Tuesday, April 12, 2022

No won battles...

From Barton Swaim's review of Matthew Continetti"s The Right: The Hundred Year War for American Conservatism:
.... The conservative movement was always a motley assemblage of free-marketeers, neoconservative reformists, apocalyptic paleoconservatives, populist reactionaries, Catholic intellectuals, Evangelical campaigners, and a variety of weirdos and visionaries (Ayn Rand, Robert Welch Jr., L. Brent Bozell Jr.) who eventually found themselves alienated or expelled from the movement. Mr. Continetti puts it this way: “There is not one American Right; there are several.”

His chronicle follows both the intellectuals and party elites, on the one hand, and ordinary conservative voters and activists, on the other. ....

The essential thing to understand about American conservatism is that it is a minority persuasion, and always has been. Hence the term “the conservative movement”; nobody talks of a “liberal movement” in American politics, for the excellent reason that liberals dominated the universities, the media and the entertainment industry long before Bill Buckley thought to start a magazine. Mr. Continetti captures beautifully the ad hoc, rearguard nature of American conservatism. Not until the end of the book does he make explicit what becomes clearer as the narrative moves forward: “Over the course of the past century, conservatism has risen up to defend the essential moderation of the American political system against liberal excess. Conservatism has been there to save liberalism from weakness, woolly-headedness, and radicalism.”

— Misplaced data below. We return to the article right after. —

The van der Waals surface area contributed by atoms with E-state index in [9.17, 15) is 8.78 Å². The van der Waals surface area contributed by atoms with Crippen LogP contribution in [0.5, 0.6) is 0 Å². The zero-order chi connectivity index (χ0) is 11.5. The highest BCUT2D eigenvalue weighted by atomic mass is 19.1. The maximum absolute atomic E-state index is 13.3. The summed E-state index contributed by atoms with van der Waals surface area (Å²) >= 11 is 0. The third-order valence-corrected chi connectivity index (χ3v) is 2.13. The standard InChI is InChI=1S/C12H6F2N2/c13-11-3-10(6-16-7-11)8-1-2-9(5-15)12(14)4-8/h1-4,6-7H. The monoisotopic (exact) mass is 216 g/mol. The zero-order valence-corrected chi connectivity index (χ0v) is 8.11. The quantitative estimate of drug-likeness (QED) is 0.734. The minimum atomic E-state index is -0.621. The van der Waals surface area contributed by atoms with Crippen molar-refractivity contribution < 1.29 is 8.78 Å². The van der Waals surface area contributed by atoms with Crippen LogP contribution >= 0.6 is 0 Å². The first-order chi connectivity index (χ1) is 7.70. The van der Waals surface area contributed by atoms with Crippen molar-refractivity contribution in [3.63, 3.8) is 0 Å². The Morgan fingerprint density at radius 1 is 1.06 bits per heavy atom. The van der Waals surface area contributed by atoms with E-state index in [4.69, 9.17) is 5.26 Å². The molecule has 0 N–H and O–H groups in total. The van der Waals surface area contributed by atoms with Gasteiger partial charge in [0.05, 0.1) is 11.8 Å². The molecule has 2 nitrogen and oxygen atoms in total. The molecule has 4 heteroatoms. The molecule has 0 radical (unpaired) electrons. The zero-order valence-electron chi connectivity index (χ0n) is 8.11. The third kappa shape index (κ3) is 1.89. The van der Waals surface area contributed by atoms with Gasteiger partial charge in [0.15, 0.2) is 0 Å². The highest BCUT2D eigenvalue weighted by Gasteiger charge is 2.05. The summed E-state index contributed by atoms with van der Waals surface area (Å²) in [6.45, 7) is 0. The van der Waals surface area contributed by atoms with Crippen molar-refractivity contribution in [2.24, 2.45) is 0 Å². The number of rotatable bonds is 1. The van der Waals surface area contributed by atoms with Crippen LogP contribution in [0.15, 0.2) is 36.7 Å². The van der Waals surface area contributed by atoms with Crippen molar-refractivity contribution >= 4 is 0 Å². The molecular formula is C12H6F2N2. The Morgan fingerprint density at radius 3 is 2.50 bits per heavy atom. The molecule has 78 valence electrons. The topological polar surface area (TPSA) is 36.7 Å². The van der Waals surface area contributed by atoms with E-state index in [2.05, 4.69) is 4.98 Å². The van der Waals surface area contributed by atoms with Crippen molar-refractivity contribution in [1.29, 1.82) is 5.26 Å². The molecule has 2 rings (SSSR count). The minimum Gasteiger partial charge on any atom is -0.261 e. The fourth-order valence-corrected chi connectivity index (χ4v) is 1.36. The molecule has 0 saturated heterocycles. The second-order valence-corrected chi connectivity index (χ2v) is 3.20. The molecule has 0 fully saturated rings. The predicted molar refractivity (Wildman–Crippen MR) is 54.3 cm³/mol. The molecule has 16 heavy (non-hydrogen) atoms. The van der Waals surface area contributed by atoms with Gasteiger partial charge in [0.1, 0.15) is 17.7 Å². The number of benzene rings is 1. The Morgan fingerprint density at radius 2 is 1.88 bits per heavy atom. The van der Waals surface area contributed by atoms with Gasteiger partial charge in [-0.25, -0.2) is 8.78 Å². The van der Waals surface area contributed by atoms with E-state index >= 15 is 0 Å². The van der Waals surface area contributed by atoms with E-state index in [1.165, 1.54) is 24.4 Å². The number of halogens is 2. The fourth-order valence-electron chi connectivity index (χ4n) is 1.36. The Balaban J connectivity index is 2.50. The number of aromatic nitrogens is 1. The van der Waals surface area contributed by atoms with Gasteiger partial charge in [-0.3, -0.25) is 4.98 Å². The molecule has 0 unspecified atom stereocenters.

American conservatism exists, if I could put it in my own words, to clean up the messes created by the country’s dominant class of liberal elites.  ....
Barton Swaim, "Grumbles Left and Right: Two Books on the Past and Future of Conservatism ," The Wall Street Journal, April 8, 2022

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